Wednesday, December 4, 2019 at the St. Charles Convention Center

 

Session Descriptions


Keynote

Self-Care for Green Industry Professionals (Josh McPherson)

Positive Coaching is a new way to think about building a better team. You will learn how to invest in your co-workers and find out what is important to them. You will also learn how to transition your team from a fixed mindset into a growth mindset. By focusing on what everyone did right during the day and celebrating the successes without dwelling on the mistakes, everyone will have a better feeling at the end of the day. This presentation will help you discover what you and your co-workers value and how you can use those strengths to guide your short term and long term goals.


Water Management

2-wire Design and troubleshooting (Jonathan Miller)

With the complexity and advanced technology of 2-wire in irrigation, it is vital to know component identification, function and how to troubleshoot issues without wasting time. We will cover the basics of layout and how to locate problems when they arise.  Our discussion will include: the electrical components and function of devices within an irrigation 2-wire system. The attendees will learn what a design layout entails, issues that arise from poor installation and how to identify and repair these issues.

3  Main bullets:

  1. Layout and design of 2-wire
  2. Product identification and electrical requirements of 2-wire.
  3. Troubleshoot and repair techniques for 2-wire

Irrigation Service and Overhead (Mark Howell)

Discussion on irrigation services and how to determine what to charge. Overview of what overhead is, how to recover overhead.

3 Main Bullet Points of Talk:

How to determine what your worth and what to charge for irrigation services.
How to grow the irrigation service side of your business.
Review of what overhead is and how to recover your costs as well as discuss the different types of overhead.

Sports Fields

Weather Apps and Weather Decisions, Let’s Make the Most of Both! (Dr. Brad Jakubowski)

There are an incredible number of weather apps out there these days and we usually have at least two or three on our phones at one time! Let’s discuss what to look for in weather apps and web-based information and how to use this information to make the best management, game-time, and event management decisions possible. Be prepared to have your phones ready!!

Three Main Bullet Points:

What functions and data to look for in a weather app. Is it worth it to pay 2 to 10 dollars for an app?

How to make the most of weather radar apps and "making the call" on a game or event

Discuss some weather fundamentals all should know when looking at weather data.

 

Why Isn’t My Turf Green and What Can I do? (Dr. Brad Jakubowski)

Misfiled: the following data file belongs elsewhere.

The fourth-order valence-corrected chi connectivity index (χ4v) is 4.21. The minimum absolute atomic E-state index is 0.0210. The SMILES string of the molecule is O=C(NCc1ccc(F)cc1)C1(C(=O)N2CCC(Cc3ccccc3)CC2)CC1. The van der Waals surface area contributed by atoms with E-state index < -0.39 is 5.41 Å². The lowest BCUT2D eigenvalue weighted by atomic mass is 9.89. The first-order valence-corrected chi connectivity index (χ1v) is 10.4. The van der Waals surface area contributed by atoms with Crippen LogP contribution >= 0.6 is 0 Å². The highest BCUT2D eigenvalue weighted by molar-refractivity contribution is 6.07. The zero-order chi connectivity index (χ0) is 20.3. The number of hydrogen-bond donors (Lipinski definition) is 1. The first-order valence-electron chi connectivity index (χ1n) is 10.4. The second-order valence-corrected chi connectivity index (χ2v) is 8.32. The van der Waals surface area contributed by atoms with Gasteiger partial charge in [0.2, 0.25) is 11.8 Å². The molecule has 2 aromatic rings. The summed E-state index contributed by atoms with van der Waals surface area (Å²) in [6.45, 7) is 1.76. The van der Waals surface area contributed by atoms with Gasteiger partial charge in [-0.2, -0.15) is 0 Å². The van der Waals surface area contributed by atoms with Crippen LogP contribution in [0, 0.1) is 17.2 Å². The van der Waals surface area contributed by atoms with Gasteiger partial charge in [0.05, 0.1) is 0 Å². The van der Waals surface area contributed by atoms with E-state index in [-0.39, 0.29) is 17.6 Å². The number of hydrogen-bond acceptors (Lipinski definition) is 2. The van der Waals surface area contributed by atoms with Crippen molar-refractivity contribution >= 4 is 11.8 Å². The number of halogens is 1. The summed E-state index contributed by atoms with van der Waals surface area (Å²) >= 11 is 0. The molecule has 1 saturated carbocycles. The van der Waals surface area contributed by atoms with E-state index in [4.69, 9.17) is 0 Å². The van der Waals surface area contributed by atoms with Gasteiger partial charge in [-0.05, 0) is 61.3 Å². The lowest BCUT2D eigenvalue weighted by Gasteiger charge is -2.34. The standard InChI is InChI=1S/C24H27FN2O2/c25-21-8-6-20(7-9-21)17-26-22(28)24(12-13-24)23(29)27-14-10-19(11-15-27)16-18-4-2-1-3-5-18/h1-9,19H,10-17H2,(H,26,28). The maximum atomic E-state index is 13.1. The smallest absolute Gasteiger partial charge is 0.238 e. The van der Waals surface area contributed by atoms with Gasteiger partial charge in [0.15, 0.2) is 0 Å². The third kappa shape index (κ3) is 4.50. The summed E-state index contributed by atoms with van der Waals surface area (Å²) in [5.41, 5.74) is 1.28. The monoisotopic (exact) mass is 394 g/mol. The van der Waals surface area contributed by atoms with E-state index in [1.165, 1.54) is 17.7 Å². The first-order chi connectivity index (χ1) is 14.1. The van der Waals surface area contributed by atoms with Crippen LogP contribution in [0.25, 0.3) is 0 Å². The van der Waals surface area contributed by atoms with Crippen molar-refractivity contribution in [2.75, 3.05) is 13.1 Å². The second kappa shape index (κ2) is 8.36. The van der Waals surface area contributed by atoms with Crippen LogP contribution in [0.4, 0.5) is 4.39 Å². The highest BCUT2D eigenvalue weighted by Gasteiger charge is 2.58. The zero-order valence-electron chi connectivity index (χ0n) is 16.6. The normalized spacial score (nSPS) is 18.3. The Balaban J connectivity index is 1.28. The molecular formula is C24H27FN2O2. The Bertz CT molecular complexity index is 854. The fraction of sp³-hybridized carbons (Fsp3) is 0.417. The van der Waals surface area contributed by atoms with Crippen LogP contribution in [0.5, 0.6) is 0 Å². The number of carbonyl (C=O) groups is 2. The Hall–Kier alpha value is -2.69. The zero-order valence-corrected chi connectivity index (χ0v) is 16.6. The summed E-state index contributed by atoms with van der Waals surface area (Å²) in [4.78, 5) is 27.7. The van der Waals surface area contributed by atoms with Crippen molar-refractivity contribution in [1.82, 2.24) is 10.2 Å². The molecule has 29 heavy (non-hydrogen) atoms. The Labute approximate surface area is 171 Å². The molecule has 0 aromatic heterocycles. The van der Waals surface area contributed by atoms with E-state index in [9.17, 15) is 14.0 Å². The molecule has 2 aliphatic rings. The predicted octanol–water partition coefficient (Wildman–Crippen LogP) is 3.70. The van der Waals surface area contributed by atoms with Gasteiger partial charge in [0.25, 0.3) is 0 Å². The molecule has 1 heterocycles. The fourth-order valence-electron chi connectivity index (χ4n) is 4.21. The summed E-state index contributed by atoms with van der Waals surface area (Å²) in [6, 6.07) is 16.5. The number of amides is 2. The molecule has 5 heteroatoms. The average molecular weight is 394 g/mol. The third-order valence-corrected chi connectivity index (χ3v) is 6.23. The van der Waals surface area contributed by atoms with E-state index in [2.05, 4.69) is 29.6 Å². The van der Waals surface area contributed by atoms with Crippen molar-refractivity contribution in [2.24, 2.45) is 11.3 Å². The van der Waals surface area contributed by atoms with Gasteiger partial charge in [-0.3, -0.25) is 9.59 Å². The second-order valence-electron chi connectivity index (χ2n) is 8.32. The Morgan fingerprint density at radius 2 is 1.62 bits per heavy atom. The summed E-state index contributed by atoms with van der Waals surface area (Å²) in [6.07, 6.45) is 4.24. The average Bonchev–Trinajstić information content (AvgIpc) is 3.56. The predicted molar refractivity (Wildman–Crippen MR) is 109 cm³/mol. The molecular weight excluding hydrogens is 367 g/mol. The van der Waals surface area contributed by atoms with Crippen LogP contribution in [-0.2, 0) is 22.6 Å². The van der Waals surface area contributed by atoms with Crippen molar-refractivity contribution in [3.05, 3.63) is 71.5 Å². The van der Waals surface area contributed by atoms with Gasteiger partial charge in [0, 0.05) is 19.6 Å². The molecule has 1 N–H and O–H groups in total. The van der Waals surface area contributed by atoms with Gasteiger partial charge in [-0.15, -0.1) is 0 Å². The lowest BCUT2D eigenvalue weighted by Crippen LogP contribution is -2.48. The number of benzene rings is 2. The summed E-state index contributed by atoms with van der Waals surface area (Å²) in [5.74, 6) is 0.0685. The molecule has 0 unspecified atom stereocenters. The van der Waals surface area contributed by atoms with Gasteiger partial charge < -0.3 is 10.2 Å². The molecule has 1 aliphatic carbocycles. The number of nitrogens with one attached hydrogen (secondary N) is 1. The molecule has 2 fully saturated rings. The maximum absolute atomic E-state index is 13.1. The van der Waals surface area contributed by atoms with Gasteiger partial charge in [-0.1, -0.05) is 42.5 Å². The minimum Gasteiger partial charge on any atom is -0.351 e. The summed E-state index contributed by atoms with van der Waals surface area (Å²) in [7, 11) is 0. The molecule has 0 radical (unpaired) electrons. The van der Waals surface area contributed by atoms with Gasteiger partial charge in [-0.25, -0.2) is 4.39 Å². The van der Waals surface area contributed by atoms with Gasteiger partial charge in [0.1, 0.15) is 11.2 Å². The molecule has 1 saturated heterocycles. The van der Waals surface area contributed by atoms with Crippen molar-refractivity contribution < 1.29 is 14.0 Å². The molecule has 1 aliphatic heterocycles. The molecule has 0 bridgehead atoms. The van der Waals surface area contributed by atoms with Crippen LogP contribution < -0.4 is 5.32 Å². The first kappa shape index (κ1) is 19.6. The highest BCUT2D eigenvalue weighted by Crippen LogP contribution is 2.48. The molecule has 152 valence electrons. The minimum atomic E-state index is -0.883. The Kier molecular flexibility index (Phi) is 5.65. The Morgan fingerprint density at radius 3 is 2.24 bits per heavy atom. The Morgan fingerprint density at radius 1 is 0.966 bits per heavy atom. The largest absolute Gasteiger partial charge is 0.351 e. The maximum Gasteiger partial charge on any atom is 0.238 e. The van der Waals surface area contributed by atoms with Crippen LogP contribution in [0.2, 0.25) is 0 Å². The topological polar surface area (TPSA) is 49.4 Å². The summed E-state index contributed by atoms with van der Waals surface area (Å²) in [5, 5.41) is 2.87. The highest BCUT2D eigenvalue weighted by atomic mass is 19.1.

The goal of this interactive seminar is to develop a list of questions to ask when our turf doesn’t look the way we expect it to. We will look at many scenarios and situations and determine what would be the best question to ask to correct the problem or make sure it doesn’t happen again. We will also look at some ideas for improving our turf under tough conditions, like if we are in a no pesticide application zone. Get ready, get set, go!

Three Main Bullet Points:

Identifying maladies or problems in your turfgrass areas. What might be the cause?

Let's figure out what to ask ourselves or someone else if the turfgrass we're looking isn't green!

We will discuss making our turfgrass green again, even with limited pesticides.

Arkansas Razorback Football: Back to Natural Grass (Jeff Salmond)

We will describe the delicate process of removal of the old synthetic field system and installation of the irrigation system and sand root zone and surfaced with Tahoma 31 bermudagrass

Three Main Bullet Points:

1. Preserving existing sand-base sub grade conditions.
2. Irrigation and sand root zone installation.
3. Tahoma 31 bermudagrass with Matrix fiber installation.


Golf

How Turfgrass Nematicides Work (Dr. William Crow)

Learn about the major kinds of nematodes that effect turf and how the unique properties of different nematicides can be used to effectively manage them.

Three Main Bullet Points:

1) Know how different kinds of nematodes impact turf.
2) Learn the unique characteristics of different nematcide options.
3) Develop effective nematode management strategies for the nematodes on your golf course.

Why Isn’t My Turf Green and What Can I do? (Dr. Brad Jakubowski) 

The goal of this interactive seminar is to develop a list of questions to ask when our turf doesn’t look the way we expect it to. We will look at many scenarios and situations and determine what would be the best question to ask to correct the problem or make sure it doesn’t happen again. We will also look at some ideas for improving our turf under tough conditions, like if we are in a no pesticide application zone. Get ready, get set, go!

Three Main Bullet Points:

Identifying maladies or problems in your turfgrass areas. What might be the cause?

Let's figure out what to ask ourselves or someone else if the turfgrass we're looking isn't green!

We will discuss making our turfgrass green again, even with limited pesticides.

 

The A-Z of 2019: Angry Anthracnose to Zonked Zoysia (Dr. Lee Miller)

While not as spectacularly stressful as last year, 2019 held a few surprises that should serve as teachable moments for golf course management in the future.

Three Main Bullet Points:

- Weather trends affecting turfgrass health
- Anthracnose on bentgrass can occur on more varieties than previously thought
- 'Meyer' zoysiagrass impacted by wet cold winters and springs more than other winter extremes.

Pollinator Plantings in a Golf Course Setting (Isaac Breuer)

I will be discussing how to take out of play areas and planting them into pollinator plots. I will explain each step on how to accomplish this on your course.

Reconstructing Tallgrass Prairies on Golf Courses (Scott Woodbury)

Would you like to reduce maintenance costs associated with out-of-bounds and buffer areas? Would you like to convert a mowed area into a diverse blooming prairie that reduces cost, increases beauty and wildlife diversity? Come learn how to create a natural-style landscape with high diversity, lower (when established) maintenance and great wildlife diversity. Indoor/outdoor.